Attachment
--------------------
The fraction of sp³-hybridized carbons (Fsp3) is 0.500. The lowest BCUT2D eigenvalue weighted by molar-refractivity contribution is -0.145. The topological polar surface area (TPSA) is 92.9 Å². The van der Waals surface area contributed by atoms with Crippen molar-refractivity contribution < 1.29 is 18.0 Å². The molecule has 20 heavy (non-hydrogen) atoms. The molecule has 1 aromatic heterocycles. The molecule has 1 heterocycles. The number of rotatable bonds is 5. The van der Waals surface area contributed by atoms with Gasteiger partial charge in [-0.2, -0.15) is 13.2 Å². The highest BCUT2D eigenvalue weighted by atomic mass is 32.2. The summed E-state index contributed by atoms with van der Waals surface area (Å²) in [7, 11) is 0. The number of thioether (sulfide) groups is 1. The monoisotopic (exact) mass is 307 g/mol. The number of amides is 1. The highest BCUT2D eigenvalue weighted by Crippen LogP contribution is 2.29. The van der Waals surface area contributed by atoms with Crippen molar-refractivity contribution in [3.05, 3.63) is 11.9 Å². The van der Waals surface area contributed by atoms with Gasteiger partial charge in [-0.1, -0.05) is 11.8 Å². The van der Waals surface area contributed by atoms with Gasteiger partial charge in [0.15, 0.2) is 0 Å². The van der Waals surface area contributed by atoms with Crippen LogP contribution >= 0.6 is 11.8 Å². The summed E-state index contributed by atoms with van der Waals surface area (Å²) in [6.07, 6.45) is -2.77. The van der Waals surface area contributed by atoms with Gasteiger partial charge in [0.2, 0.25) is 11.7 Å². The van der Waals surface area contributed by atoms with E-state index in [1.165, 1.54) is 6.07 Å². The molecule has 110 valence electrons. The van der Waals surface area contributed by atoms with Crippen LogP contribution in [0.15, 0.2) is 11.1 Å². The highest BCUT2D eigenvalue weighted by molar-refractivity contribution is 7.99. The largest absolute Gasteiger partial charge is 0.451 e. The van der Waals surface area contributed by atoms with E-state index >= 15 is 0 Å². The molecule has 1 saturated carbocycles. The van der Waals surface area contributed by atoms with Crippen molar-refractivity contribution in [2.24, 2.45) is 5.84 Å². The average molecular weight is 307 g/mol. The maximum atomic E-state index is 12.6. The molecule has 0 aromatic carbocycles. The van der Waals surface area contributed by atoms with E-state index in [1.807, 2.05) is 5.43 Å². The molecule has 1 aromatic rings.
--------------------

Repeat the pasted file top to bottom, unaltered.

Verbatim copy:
The fraction of sp³-hybridized carbons (Fsp3) is 0.500. The lowest BCUT2D eigenvalue weighted by molar-refractivity contribution is -0.145. The topological polar surface area (TPSA) is 92.9 Å². The van der Waals surface area contributed by atoms with Crippen molar-refractivity contribution < 1.29 is 18.0 Å². The molecule has 20 heavy (non-hydrogen) atoms. The molecule has 1 aromatic heterocycles. The molecule has 1 heterocycles. The number of rotatable bonds is 5. The van der Waals surface area contributed by atoms with Gasteiger partial charge in [-0.2, -0.15) is 13.2 Å². The highest BCUT2D eigenvalue weighted by atomic mass is 32.2. The summed E-state index contributed by atoms with van der Waals surface area (Å²) in [7, 11) is 0. The number of thioether (sulfide) groups is 1. The monoisotopic (exact) mass is 307 g/mol. The number of amides is 1. The highest BCUT2D eigenvalue weighted by Crippen LogP contribution is 2.29. The van der Waals surface area contributed by atoms with Crippen molar-refractivity contribution in [3.05, 3.63) is 11.9 Å². The van der Waals surface area contributed by atoms with Gasteiger partial charge in [-0.1, -0.05) is 11.8 Å². The van der Waals surface area contributed by atoms with Gasteiger partial charge in [0.15, 0.2) is 0 Å². The van der Waals surface area contributed by atoms with Crippen LogP contribution >= 0.6 is 11.8 Å². The summed E-state index contributed by atoms with van der Waals surface area (Å²) in [6.07, 6.45) is -2.77. The van der Waals surface area contributed by atoms with Gasteiger partial charge in [0.2, 0.25) is 11.7 Å². The van der Waals surface area contributed by atoms with E-state index in [1.165, 1.54) is 6.07 Å². The molecule has 110 valence electrons. The van der Waals surface area contributed by atoms with Crippen LogP contribution in [0.15, 0.2) is 11.1 Å². The highest BCUT2D eigenvalue weighted by molar-refractivity contribution is 7.99. The largest absolute Gasteiger partial charge is 0.451 e. The van der Waals surface area contributed by atoms with E-state index >= 15 is 0 Å². The molecule has 1 saturated carbocycles. The van der Waals surface area contributed by atoms with Crippen molar-refractivity contribution in [2.24, 2.45) is 5.84 Å². The average molecular weight is 307 g/mol. The maximum atomic E-state index is 12.6. The molecule has 0 aromatic carbocycles. The van der Waals surface area contributed by atoms with E-state index in [1.807, 2.05) is 5.43 Å². The molecule has 1 aromatic rings.